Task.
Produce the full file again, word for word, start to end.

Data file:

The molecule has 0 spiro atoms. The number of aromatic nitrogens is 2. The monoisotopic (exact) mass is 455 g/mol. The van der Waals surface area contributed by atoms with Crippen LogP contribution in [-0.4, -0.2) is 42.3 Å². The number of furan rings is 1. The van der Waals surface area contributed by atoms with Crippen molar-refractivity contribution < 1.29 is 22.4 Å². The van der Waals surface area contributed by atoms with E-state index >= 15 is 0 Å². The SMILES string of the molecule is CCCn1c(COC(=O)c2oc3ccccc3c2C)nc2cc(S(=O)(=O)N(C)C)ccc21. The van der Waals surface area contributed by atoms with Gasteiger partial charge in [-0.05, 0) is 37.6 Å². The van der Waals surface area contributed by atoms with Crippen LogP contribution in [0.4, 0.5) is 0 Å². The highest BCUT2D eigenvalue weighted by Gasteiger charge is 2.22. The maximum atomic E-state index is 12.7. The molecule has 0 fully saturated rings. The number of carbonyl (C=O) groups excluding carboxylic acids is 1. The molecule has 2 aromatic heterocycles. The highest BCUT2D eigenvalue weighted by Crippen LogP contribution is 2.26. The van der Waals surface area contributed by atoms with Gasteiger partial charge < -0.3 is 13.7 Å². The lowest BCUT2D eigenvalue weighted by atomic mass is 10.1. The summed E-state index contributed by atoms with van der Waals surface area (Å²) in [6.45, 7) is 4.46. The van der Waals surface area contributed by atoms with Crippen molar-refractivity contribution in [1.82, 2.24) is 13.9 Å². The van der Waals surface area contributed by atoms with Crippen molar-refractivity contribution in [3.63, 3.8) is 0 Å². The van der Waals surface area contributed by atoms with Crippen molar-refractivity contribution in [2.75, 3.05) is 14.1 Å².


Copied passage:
The molecule has 0 spiro atoms. The number of aromatic nitrogens is 2. The monoisotopic (exact) mass is 455 g/mol. The van der Waals surface area contributed by atoms with Crippen LogP contribution in [-0.4, -0.2) is 42.3 Å². The number of furan rings is 1. The van der Waals surface area contributed by atoms with Crippen molar-refractivity contribution < 1.29 is 22.4 Å². The van der Waals surface area contributed by atoms with E-state index >= 15 is 0 Å². The SMILES string of the molecule is CCCn1c(COC(=O)c2oc3ccccc3c2C)nc2cc(S(=O)(=O)N(C)C)ccc21. The van der Waals surface area contributed by atoms with Gasteiger partial charge in [-0.05, 0) is 37.6 Å². The van der Waals surface area contributed by atoms with Crippen LogP contribution in [0.4, 0.5) is 0 Å². The highest BCUT2D eigenvalue weighted by Gasteiger charge is 2.22. The maximum atomic E-state index is 12.7. The molecule has 0 fully saturated rings. The number of carbonyl (C=O) groups excluding carboxylic acids is 1. The molecule has 2 aromatic heterocycles. The highest BCUT2D eigenvalue weighted by Crippen LogP contribution is 2.26. The van der Waals surface area contributed by atoms with Gasteiger partial charge < -0.3 is 13.7 Å². The lowest BCUT2D eigenvalue weighted by atomic mass is 10.1. The summed E-state index contributed by atoms with van der Waals surface area (Å²) in [6.45, 7) is 4.46. The van der Waals surface area contributed by atoms with Crippen molar-refractivity contribution in [1.82, 2.24) is 13.9 Å². The van der Waals surface area contributed by atoms with Crippen molar-refractivity contribution in [3.63, 3.8) is 0 Å². The van der Waals surface area contributed by atoms with Crippen molar-refractivity contribution in [2.75, 3.05) is 14.1 Å².